A Typical Oreo Cookie

MONDAY PUZZLE — If you’re a longtime solver of crossword puzzles (or even if you’re only a short-time solver), you probably know that there are certain words that show up in the grid more often than others. Perhaps the most famous of these is the humble OREO, that delicious vegan snack comprising two chocolate cookies sandwiching a layer of crème. Indeed, OREO has appeared in the New York Times Crossword a whopping 457 times since the puzzle’s inception in 1942, although its clues have changed significantly in the intervening 80 years.

For its first 106 appearances, OREO was clued only as a prefix or combining form meaning “mountain” (as in “oreography,” the study of mountains). When the “Shortz Era,” named for the crossword editor Will Shortz, began in 1994, the “mountain” clues nearly stopped altogether — there was one in 1999, as well as another in 2016 that joked that OREO was a “Dessert item that was clued as ‘Mountain: Comb. form’ in old crosswords.” This shift in the way OREO is clued is indicative of a larger shift in the kinds of things that are acceptable fodder for crossword puzzles — brand names and popular culture references are now perfectly acceptable, while obscure prefixes have faded from use.

I’ve got two points here. One is that the things that make for acceptable crossword entries are always changing, and I think that’s a good thing. (I certainly don’t want to have to memorize scientific prefixes!) The other is that OREO appears so often as an entry in the puzzle that I was absolutely tickled to see if it feature in a clue for once — head to 46D for some Oreo trivia.

OK, back to this puzzle! It’s the fifth New York Times Crossword by Simon Marotte, and although it felt a little tough for a Monday, I enjoyed the theme and its pitch-perfect — pun absolutely intended — revealer quite a bit. Let’s have a look at some of the tougher clues and then unpack the theme.

70A. The clue “‘Pointer’ for giving presentations” seems like it’s about advice for someone about to engage in public speaking, but instead, it refers to LASER, a type of pointer a presenter might use to highlight information on a slide or chart.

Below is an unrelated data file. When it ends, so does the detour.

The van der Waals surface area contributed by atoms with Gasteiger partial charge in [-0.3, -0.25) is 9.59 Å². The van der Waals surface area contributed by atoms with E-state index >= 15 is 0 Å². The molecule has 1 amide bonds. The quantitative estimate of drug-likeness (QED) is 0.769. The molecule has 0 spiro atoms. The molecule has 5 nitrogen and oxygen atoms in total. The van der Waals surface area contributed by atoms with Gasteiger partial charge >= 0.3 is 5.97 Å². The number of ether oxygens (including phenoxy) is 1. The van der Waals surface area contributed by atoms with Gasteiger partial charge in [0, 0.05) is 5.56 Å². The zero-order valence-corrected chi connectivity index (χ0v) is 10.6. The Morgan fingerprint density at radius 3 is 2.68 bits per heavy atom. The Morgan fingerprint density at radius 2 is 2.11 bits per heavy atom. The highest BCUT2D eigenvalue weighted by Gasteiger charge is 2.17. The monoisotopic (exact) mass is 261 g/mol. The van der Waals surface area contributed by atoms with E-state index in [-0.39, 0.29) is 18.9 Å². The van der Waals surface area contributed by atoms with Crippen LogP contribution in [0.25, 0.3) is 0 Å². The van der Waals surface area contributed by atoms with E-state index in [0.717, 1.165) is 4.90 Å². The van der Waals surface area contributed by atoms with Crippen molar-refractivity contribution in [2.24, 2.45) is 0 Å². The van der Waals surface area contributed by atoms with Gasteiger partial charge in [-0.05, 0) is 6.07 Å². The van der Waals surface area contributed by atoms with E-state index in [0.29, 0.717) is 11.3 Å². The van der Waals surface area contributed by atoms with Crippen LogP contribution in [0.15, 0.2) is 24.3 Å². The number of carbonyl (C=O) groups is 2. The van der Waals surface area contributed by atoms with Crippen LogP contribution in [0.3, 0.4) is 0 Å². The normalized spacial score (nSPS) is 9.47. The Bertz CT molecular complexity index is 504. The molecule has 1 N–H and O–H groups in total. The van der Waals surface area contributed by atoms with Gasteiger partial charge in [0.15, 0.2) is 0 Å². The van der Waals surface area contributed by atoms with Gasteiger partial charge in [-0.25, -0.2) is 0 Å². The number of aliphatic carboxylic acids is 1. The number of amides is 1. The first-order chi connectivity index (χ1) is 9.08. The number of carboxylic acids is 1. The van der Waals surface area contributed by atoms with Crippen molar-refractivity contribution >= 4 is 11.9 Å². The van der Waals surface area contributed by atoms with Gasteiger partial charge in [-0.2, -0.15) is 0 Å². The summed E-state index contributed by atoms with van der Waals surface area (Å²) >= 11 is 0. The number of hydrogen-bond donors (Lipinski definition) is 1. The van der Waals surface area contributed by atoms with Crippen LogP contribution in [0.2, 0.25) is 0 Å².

1D. A “she-shed” is a place where a woman can pursue her hobbies free from distractions. I had never heard of a she-shed before seeing the State Farm commercial in which Sheryl’s she-shed is purportedly struck by lightning, so she calls her agent to determine if it’s covered and learns that she can now build a “chi-chi-er” she-shed. The “Counterpart of a ‘she-shed’” is a MAN CAVE.

5D. “What did ewe say?” plays on the phrase “what did you say,” swapping the homophones to indicate that we want to know what a female sheep said. She, like most other sheep, said BAA.

8D. MICROSLEEP was a new term for me. The clue tells us that it’s a “Super-quick snooze,” and a quick internet search indicates that it’s so quick that it lasts only a few seconds. MICROSLEEP most often occurs when you’re sleep-deprived and might involve the head-bobbing movement exhibited when nodding off.

49D. I have to admit, this clue took me a couple seconds. “Like the name Rob Banks, for a criminal” is the clue for APT because a person who is a criminal might rob banks.

55D. This isn’t a particularly tricky clue, but I wanted to flag that I personally don’t love seeing reference to the counting rhyme “EENIE, meenie, miney, moe” in puzzles, because historically, the next line used a racist slur. Even though the modern version of the rhyme does not use the same word, I still prefer to avoid it in puzzles that I make.

57D. You always know the editors are trying to make an answer as gettable as possible when they use an anagram clue. Here we have “Irish surname that anagrams to A SHOE” for O’SHEA — once you’ve got a few crosses in, there’s no way to miss this entry.

This puzzle features four theme entries in the long Across spaces and a revealer, which explains the theme, in the central Across space in the grid. The revealer clue is “Ump’s call after a first pitch … or a hint to the ends of 17-, 25-, 53- and 63-Across,” and the entry is STRIKE ONE. This revealer hints at the ends (second words) of the indicated entries if you read it not as the first STRIKE of an at-bat in a baseball game, but rather as an imperative to STRIKE ONE of the things in the second word of each theme entry.

Consider the first theme entry: The clue for 17A is “Footwear giant headquartered in Boston, Mass.” — the answer here is NEW BALANCE. If you follow the command in the revealer, you’ll see that it is telling you to STRIKE a BALANCE. Similarly, with 25A, the entry is DONE DEAL (“Fait accompli”) — a DEAL is another thing you can STRIKE. This pattern holds for the ends of the other two theme entries as well (located at 53A and 63A). If you’re solving in the online interface, clicking on any of the theme entries will also highlight the revealer, which may make it easier to find the connection.

Congratulations to Mr. Marotte for this simple yet elegant theme. Let’s hear from him about the inspiration for one of the theme clues in this puzzle:

When cluing 63-Across, I took inspiration from the musings of the great musician Nigel Tufnel. Here’s a short video in which he discusses his “Mach” style piece:

#Typical #Oreo #Cookie

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